Democrats & Liberals Archives

Release of 1973 CIA Investigation - A Strategic Move?

Michael Hayden, current head of the CIA, has decided to declassify a CIA report on its “indiscretions” … that was completed in 1973. It is a big deal that this administration is going to release any information - such a big deal that one might ask “Why?”.

Many people have perhaps forgotten that it was findings of the "Church Committee" (United States Senate Select Committee to Study Governmental Operations with Respect to Intelligence Activities) that instituted controls on the Intelligence Community to protect the constitutional rights of the population - controls that have been more than eliminated by legislation since 2001.

Perhaps the motive for releasing the report from 1973 is to make the activities of the Bush administration seem "usual." The CIA had a long history of unsavory covert activities. The most publicized being Iran-Contra. Less publicized is the recruiting, training, and supplying of Islamist fighters to fight the Soviet Union in Afghanistan (who became al Qaida). A laundry list of past actions would place current Bush administration activities (such as NSA spying without a warrant on US citizens, or extraordinary renditions, or secret CIA prisons) on a continuum of illegal activities. Current administration policies could then be argued as necessary, and not that extreme, within the context of the posed new threats to "civilization."

It was with some interest that I read the France has banned state employees from using BlackBerrys. The belief of the government of France is that use of the popular handheld risks US intelligence monitoring access to confidential material. The ban has been in place for the last year and a half. Notably, that while a denial of any such information security risk was issued by Research in Motion (the producers of BlackBerry), no such assurances came from the NSA or other intelligence agency on the US.

Meanwhile, there is a steady stream of reports of abuse of power that the virtually unfettered "intelligence" and "justice" communities have engaged in. While some abuses are attributed to unclear procedural issues, it is clear that the real procedural failure is a lack of limits on the power of the agencies. The problem starts at the top with Bush's refusal to follow law in demanding illegal programs - the NSA "wiretapping" without a warrant being one example. With the administration taking an "anything goes" approach, is it really surprising that other arms of the Executive Branch would do the same?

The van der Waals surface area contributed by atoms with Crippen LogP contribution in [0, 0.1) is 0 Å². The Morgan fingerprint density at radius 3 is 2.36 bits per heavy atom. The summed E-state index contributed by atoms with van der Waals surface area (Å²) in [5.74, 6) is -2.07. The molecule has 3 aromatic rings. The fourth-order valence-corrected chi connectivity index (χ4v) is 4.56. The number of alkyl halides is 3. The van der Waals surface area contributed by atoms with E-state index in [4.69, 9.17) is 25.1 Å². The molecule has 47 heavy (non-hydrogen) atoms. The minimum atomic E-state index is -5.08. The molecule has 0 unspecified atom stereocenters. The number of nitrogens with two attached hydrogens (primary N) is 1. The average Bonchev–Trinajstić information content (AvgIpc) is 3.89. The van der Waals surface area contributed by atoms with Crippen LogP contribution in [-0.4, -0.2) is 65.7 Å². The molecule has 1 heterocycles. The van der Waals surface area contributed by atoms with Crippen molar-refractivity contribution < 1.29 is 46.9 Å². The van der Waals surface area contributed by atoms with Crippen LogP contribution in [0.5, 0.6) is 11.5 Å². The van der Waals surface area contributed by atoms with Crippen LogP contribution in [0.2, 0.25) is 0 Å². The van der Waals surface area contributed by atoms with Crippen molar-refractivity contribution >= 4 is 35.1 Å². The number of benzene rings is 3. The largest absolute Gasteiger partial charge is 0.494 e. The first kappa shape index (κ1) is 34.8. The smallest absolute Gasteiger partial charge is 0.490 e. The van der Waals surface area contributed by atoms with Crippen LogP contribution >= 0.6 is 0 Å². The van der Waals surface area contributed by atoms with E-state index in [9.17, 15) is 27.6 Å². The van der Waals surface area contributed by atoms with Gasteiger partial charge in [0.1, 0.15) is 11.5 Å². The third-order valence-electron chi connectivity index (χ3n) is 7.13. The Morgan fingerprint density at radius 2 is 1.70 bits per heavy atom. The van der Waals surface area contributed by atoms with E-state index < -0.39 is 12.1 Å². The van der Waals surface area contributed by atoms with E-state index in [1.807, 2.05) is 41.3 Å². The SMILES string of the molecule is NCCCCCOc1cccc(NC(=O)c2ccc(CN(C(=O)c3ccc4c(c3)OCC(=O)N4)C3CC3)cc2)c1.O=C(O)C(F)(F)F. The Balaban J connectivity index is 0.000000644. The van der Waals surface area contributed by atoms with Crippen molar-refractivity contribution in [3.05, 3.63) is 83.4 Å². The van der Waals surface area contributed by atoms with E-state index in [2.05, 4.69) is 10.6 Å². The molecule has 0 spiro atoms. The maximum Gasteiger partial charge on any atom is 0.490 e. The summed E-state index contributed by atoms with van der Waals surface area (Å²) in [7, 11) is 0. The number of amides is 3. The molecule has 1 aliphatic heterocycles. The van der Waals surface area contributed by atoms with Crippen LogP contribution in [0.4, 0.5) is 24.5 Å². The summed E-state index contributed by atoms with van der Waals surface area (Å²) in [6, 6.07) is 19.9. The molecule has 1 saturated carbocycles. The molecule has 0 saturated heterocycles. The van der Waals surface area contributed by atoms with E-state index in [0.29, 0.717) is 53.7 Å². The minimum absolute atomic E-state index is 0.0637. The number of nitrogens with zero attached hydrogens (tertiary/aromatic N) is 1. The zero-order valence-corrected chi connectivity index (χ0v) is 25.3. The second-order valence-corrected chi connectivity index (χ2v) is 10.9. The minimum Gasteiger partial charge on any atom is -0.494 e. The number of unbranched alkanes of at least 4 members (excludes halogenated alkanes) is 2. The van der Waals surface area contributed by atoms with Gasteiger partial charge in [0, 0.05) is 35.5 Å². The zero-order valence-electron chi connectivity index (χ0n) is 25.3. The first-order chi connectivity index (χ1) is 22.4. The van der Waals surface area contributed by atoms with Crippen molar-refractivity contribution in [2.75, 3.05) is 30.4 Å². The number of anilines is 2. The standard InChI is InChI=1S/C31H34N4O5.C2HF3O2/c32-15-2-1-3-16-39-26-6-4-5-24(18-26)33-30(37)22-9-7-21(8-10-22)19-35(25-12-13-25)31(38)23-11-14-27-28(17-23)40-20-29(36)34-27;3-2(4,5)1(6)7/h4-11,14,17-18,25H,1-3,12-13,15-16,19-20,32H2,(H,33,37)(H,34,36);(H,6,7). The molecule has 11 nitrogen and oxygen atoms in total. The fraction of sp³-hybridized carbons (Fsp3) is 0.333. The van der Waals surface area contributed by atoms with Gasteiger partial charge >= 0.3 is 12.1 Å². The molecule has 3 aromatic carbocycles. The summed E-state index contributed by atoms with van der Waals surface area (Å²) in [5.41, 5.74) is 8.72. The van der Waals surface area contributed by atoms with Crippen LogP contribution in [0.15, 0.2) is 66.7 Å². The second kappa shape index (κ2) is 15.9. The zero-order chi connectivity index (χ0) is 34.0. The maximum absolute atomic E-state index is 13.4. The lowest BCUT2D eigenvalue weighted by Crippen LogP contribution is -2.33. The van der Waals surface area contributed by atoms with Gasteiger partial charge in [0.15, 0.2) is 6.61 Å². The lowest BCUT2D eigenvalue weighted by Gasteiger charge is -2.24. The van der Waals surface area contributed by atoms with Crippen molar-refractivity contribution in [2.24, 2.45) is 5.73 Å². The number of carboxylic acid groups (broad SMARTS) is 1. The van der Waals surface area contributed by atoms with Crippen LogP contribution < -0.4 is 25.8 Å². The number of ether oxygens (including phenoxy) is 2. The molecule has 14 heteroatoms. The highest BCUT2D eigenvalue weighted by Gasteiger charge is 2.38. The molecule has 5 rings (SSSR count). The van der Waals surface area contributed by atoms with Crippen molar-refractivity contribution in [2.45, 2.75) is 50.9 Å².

Hayden's decision to declassify a 24 year old investigation seems more strategic to me than a symptom of attempts at transparency by an administration renowned for everything being secret and "executive privilege."

Articles of Interest
FBI Finds It Frequently Overstepped in Collecting Data

FBI Data Mining Program Raises Eyebrows in Congress

'Signing Statements' Study Finds Administration Has Ignored Laws

US Agencies Disobey 6 Laws that President Challenged

Posted by Rowan Wolf at June 23, 2007 1:33 PM
Comments
Comment #223938

Good piece, Rowan. And yes, I agree. This has got to have been a strategic move for all the reasons you’ve stated. Is it not the saddest thing how with this administration we now feel the need to actually put quotes around the words “intelligence” and “justice”?
Can someone here refresh my memory as to why this administration can’t, and shouldn’t be Impeached?
I’m afraid I keep completely forgetting what these excuses are.

Posted by: Adrienne at June 23, 2007 10:46 PM
Comment #223941

The supposed main reason is because there are not the votes needed to impeach - though I think grassroots could move even the Republicans. I doubt this is the real reason which would be more political. Such as fear that an attempt to impeach my remobilize Bush’s “base” for the 2008 elections.

Posted by: rowan at June 23, 2007 11:10 PM
Comment #223943

Hey Adrienne, I was afraid that you had gotten disgusted and left while I was away, so it’s good to see that isn’t the case.
I have gotten so discouraged with all the s**t this administration has done and gotten away with, that it’s tough to even get riled about it any more. Is that what it has all come to??? Are we in a state of complacency and willing to just yawn it all away? Or are we just tired of beating our heads against a wall for all the progress we’re making?
This post Rowan, is kind of testimony to that…..not that your research and comments don’t deserve a thumbs up..but that it is that complacency that has us unable to have anything different to say. Adrienne is right, many of us have been hollering for impeachment for months!! Funny how the louder we yell, the fewer hear it.

Posted by: Sandra Davidson at June 23, 2007 11:18 PM
Comment #223948

Rowan, it seems that “Bush’s base” has shrunk considerably of late. At this point it seems more than obvious that if the GOP truly cared about their party’s reputation, the very best thing they could do would be to immediately take up a large Crawford-issue chainsaw and do some serious brush cuttin’ in order to save themselves from sinking completely.

To me, being a Democrat, I feel the greater tragedy lies with the Dems not having the cojones to keep pointing meaningfully at that enormous pile of dead wood.

Sandra, Hi there!
Oh, it’s just so damn Absurd, isn’t it? In fact, the Absurdity has grown at such an insane rate that there large burls and knobs of new Absurdity growing off of it daily…